His name is Smokey Bear, never Smokey The Bear.
Good Show!!! You go, girl!
Helene Cleveland…YOU can go “frack” yourself!
Give a Hoot. Don’t Let Oil Companies Pollute
See Smokey and the Ad Council exposed in this article I wrote:
Occupy Earth Day: An Expose of the Corporate Propaganda Systems that Undermine Systemic Change Activism
If you want to help stop the US Forest Service from Fracking George Washington National Forest, please go here to comment: http://www.fs.fed.us/contactus/
I find it curious that the US Forest Service doesn’t want to “confuse the message” of preventing wildfires by adding to that “preventing faucet fires”
What difference does it make what kind of fires Smokey speaks out against?
How does the US Forest Service propose putting out wildfires with Flaming water??
This is bigger then me, this is about protecting the environment from the fallout from greed.
thanks for the support!
Thanks for the anti-jamming campaign. This takes courage, and here i was offended by a rash of ads for smokey the bear at bus-stops here in the capitol. There ARE no forests for smokey the bear here in the capitol, but the insinuation was that smokey was capitalist, come get it, or a bureaucrat, above the fray of the common beasts. And I had read about someone in an earlier post suggesting it was high time the FS or EPA developed a new mascot or adapted an existing one to better represent the issues of the day. Now Smokey the Bear protects valuable woods, but those woods had long been for dirt cheap sale, but still sales protected by powerful interests. They cannot understand that other resources are at stake under fracking–water pollution, air pollution, and soil pollution–affects the habitat for miles. Are US citizens lives that cheap, are habitats that easy to replace? No, and Smokey the Bear would really be afraid to light a cigarette anywhere near one of these drill operations, if he smokes at all, which he don’t. So it’s a real relief to see that the good Bear standing up once again for exigent causes and preventable destruction of habitat.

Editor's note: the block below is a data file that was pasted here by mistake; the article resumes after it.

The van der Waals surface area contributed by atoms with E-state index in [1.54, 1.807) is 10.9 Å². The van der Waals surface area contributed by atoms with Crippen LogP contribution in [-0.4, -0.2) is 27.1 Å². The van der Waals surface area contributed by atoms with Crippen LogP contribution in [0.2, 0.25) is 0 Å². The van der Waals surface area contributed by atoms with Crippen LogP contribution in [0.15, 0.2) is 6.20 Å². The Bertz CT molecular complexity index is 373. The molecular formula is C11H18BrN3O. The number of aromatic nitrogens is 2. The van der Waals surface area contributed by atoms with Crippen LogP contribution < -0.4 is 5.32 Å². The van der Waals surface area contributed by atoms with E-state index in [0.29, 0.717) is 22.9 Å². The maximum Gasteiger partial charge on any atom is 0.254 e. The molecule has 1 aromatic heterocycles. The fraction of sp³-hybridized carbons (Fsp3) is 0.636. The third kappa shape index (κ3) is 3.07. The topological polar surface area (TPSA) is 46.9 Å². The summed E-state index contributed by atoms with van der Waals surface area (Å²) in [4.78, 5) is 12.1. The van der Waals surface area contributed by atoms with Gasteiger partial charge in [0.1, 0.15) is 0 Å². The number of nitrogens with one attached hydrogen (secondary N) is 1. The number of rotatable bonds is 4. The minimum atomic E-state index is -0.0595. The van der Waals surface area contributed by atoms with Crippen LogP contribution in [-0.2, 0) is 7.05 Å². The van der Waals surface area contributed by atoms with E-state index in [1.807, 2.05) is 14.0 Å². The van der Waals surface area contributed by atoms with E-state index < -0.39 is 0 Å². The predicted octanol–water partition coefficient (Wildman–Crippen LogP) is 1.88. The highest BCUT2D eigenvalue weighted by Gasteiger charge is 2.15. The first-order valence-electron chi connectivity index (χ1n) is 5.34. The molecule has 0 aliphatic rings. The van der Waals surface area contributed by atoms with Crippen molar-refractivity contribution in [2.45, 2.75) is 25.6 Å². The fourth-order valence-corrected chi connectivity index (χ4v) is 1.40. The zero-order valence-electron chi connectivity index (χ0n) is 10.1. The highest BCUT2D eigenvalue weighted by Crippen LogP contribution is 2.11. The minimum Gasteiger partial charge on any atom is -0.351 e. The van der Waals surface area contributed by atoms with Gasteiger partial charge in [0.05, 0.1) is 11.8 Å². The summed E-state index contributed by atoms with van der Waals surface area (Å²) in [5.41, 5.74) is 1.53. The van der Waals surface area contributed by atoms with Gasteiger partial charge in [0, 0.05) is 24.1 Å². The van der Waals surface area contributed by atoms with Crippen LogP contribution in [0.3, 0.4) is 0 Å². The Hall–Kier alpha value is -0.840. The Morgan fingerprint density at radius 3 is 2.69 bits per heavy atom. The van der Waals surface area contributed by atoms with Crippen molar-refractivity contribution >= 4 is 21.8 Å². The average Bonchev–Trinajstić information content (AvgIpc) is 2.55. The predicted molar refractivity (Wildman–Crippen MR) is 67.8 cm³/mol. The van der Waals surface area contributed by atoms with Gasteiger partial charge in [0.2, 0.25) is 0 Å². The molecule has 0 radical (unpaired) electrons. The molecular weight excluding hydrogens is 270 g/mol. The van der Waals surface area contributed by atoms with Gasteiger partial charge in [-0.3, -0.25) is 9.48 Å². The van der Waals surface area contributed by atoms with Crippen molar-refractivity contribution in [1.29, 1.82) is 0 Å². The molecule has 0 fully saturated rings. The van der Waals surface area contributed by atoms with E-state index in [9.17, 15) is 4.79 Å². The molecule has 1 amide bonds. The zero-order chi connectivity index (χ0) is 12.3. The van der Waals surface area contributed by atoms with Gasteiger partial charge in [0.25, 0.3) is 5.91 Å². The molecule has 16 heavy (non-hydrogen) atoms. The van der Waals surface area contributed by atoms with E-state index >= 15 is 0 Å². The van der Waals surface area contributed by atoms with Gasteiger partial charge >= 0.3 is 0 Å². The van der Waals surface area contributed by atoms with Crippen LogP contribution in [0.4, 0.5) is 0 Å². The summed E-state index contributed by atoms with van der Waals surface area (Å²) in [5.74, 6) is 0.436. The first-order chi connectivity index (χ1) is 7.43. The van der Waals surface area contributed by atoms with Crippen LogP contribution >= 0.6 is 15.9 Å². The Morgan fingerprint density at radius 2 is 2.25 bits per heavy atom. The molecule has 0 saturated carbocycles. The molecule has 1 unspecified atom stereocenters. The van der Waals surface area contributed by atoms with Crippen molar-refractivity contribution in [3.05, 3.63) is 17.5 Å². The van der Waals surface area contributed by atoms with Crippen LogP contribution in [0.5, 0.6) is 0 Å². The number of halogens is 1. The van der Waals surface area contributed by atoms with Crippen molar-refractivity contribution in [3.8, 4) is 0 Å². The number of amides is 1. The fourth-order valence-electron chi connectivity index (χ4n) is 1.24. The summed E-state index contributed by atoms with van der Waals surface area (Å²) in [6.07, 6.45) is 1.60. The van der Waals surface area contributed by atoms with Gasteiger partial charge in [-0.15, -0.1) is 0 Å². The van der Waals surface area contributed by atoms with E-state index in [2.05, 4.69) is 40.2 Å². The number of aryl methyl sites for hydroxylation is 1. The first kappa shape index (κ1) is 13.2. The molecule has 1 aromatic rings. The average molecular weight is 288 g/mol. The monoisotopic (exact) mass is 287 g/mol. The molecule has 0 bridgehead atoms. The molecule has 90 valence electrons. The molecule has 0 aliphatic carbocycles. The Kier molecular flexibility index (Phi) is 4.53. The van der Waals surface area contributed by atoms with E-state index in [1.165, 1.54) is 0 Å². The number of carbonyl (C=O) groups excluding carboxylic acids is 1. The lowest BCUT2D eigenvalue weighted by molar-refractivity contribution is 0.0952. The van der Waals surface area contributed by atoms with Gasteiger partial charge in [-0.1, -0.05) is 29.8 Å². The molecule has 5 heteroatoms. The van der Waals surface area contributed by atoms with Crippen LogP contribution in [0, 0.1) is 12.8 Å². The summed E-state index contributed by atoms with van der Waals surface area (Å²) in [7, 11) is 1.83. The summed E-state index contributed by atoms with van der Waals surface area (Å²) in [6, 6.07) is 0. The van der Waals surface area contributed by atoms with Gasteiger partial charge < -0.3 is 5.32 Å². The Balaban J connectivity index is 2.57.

I am printing my own t-shirts and bumper stickers… if we all did that, plus, buy a t-shirt from Lopi LaRoe, they couldn’t sue or arrest us all!
He’s my Smokey too and I want him telling us kids to help prevent faucet fires.
why not just change the name of the bear, make it a girl, Sarah Bear. Just another concerned wild animal reaching out to the public. they may own Smoky, they don’t own bears.